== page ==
Twitch Point Planning focuses on “understanding, mapping, and manipulating” customers closer to a sale. Understanding is the behavioral part. Mapping the media part. Manipulating the creative and creation part. Digital agencies are best equipped to do this, but often fall short in one or two of the three pursuits. The Droga5s, Barbarians and Anomalies of the world get it but haven’t yet codified the model (and compensation).
This is science people. Part chess, part art. It is the future of a fairly stagnant, though creative business. Peace.
Tags: "understand map and manipulate", anomaly, barbarian group, Digital Marketing, droga 5, droga5, marmot, rei, retargeting, twitch point planning, whats the idea, whatstheidea
Over the last few days I’ve met with two really smart Joshes. Okay, one Josh and one Joshua. Both gentlemen live and work in digital and media realms and both were nice enough to hear about “Twitch Point Planning.” A twitch is a media moment during which a user leaves one media or device for another in search of more information or richer clarification. Twitch Point Planning attempts to intercept them at these moments and put in their way some branded value, moving them user closer to a sale. Of course, it must be done elegantly and with a contributory vibe.
The two Joshes told me it’s time to get out of theory land and into practice land. Advice I’ve been giving to marketers for years. There is talk and there are deeds and only the latter create true muscle memory for consumers.
Since these two gentlemen are digital natives and work in marketing worlds catalyzed by big data, they’re also looking for evidentiary data. “65% of TV watchers who twitch to a retail site on Foursquare buy from its brick and mortar store within 4 days” kind of stuff.
Okay, I preach it but have failed to practice it. Shame on me. Off to practice. Off to data point. Thank your Josh. Thank you Joshua.
Tags: big data, Data point, foursquare, muscle memory in marketing, talk vs. deeds, twitch point planning, twitch to, two joshes, use of foursquare in twitch pint planning, whats the idea, whatstheidea
The second screen is a fundie of Twitch Point Planning and driver of moving a consumer closer to a sale. The ability to stall or hold the first screen, while pursuing the second, is part of Twitch Point Planning’s “understand” modus. So if one is reading a Kindle and twitches to a Mac or PC for a deeper dive into a topic, that person will likely return to the Kindle after sating their curiosity. Expected behavior. But marketers want a twitch or twitches to end in a purchase or transaction (read: sale, appointment, sign-up), not a quick return to the first screen.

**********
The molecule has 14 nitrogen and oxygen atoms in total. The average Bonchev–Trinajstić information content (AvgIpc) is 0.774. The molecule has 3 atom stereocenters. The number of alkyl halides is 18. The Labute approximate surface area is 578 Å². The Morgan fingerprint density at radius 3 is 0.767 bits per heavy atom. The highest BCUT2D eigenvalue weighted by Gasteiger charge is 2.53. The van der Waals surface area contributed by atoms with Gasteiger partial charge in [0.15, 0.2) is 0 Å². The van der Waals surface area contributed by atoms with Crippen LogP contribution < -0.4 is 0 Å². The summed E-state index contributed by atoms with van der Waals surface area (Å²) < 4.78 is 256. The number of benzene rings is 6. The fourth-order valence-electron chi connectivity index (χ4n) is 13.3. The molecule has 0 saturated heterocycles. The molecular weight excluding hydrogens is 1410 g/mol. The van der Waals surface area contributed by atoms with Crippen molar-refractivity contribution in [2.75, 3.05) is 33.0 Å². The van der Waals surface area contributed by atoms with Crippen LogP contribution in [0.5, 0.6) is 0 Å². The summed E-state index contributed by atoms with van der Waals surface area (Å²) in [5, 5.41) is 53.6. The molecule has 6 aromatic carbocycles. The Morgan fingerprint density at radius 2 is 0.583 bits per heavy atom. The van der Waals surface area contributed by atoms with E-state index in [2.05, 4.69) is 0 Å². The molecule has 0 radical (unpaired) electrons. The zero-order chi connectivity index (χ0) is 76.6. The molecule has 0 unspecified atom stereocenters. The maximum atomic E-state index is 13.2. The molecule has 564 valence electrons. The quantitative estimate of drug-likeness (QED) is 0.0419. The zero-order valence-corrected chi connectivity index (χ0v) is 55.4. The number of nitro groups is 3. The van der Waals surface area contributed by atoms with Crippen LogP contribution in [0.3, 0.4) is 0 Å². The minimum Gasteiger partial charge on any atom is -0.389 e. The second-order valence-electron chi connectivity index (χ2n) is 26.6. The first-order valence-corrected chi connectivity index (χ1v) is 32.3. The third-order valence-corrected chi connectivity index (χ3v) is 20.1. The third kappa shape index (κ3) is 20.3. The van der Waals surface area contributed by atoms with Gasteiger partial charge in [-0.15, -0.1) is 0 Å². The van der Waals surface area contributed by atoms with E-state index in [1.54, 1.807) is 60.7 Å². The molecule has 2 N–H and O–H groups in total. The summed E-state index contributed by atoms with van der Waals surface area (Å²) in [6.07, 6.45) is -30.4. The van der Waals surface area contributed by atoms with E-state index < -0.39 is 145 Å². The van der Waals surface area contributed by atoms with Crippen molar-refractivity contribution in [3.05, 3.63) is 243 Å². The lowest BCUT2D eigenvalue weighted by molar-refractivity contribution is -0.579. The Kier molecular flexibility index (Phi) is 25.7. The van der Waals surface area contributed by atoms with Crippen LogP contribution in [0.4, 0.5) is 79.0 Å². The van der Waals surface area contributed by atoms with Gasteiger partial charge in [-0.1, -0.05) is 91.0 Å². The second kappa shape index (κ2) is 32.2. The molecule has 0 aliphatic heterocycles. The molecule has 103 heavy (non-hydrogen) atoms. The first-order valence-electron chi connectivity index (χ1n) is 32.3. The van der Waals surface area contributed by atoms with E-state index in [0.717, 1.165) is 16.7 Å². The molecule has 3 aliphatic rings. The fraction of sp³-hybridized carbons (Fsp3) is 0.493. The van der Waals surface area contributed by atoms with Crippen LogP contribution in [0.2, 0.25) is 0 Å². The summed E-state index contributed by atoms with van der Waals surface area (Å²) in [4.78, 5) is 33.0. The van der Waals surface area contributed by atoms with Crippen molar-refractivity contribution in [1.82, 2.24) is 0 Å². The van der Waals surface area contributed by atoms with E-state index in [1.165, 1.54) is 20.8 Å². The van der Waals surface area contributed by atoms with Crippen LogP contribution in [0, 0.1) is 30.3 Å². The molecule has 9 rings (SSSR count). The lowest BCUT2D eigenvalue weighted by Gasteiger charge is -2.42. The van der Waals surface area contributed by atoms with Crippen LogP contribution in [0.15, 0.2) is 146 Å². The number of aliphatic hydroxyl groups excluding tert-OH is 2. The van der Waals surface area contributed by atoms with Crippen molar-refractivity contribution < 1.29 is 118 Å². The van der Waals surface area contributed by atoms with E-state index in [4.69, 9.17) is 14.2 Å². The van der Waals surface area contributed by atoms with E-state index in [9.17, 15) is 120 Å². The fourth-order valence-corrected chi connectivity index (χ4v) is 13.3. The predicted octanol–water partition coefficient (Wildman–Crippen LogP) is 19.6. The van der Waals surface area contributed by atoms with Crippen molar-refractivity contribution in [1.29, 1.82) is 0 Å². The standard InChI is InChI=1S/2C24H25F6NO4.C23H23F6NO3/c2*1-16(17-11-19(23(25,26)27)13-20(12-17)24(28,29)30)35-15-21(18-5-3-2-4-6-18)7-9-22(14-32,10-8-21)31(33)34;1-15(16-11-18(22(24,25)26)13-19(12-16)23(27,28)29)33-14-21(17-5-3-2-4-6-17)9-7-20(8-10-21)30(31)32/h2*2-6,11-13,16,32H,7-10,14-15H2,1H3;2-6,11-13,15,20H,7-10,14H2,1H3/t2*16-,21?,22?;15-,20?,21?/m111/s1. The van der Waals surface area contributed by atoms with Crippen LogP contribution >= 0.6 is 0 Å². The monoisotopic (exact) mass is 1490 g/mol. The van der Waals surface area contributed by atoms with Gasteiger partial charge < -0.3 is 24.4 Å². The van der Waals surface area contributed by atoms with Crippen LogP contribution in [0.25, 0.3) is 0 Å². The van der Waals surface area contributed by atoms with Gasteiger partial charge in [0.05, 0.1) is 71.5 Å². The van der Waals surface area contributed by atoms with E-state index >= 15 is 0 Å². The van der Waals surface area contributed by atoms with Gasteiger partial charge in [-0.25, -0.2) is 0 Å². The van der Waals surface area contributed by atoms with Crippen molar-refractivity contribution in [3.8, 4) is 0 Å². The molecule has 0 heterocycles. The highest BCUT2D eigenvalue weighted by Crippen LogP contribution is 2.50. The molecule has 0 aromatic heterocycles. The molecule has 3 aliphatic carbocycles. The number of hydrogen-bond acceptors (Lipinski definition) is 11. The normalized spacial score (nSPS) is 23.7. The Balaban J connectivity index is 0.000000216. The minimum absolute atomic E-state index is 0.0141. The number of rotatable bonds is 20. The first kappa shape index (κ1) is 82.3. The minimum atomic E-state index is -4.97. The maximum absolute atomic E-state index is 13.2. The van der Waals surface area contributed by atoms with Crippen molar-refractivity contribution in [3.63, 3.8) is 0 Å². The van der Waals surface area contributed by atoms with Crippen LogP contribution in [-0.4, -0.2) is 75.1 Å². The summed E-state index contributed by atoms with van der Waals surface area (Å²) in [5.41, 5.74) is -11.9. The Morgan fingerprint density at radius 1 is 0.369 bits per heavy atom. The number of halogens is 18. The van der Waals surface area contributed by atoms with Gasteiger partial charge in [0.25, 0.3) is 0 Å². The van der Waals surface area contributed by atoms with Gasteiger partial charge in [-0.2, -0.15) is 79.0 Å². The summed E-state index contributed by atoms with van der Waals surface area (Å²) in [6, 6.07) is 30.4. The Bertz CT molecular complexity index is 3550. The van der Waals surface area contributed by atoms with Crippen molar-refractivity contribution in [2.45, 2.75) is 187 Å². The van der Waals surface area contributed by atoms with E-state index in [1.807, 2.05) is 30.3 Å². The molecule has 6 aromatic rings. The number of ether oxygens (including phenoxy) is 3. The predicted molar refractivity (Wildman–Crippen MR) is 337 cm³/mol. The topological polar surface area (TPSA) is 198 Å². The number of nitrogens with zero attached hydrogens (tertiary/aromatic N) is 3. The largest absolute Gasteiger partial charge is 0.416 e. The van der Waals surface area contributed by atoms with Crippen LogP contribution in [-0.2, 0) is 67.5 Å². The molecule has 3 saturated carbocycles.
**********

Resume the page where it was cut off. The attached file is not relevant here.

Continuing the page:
Sometimes a twitch might not be to another device, it might result in a car or bike ride to the store. “Damn, I’m going to buy Europe ’72, by the Dead or a Cuban sandwich at Lenny’s.” But for the most part, the richest non-retail selling that will occur will happen on a company website. The last mile, as it were. The product or service website should provide a contextual, informational, aspirational multimedia expression of a product’s use and value. This is less likely to happen on a smartie than a tablet or computer.
As a rule (and rules have many exceptions) a good twitch point plan seeks to close that first screen and commit to the second. Or third. Bookmarking or Digging a site, while watching TV is not as good as clicking on the shopping cart.
It’s all about the pathways and how one uses them. Peace.
Tags: Europe ;72, kindle, map and manipulate, mobile advertising, moving a consumer closer to a sale, Second screen, second screen twitch, twitch point planning, whats the idea, whatstheidea, “understand
Content marketing starts with being seen. Following is a story and insight. And a Twitch Point crumb trail.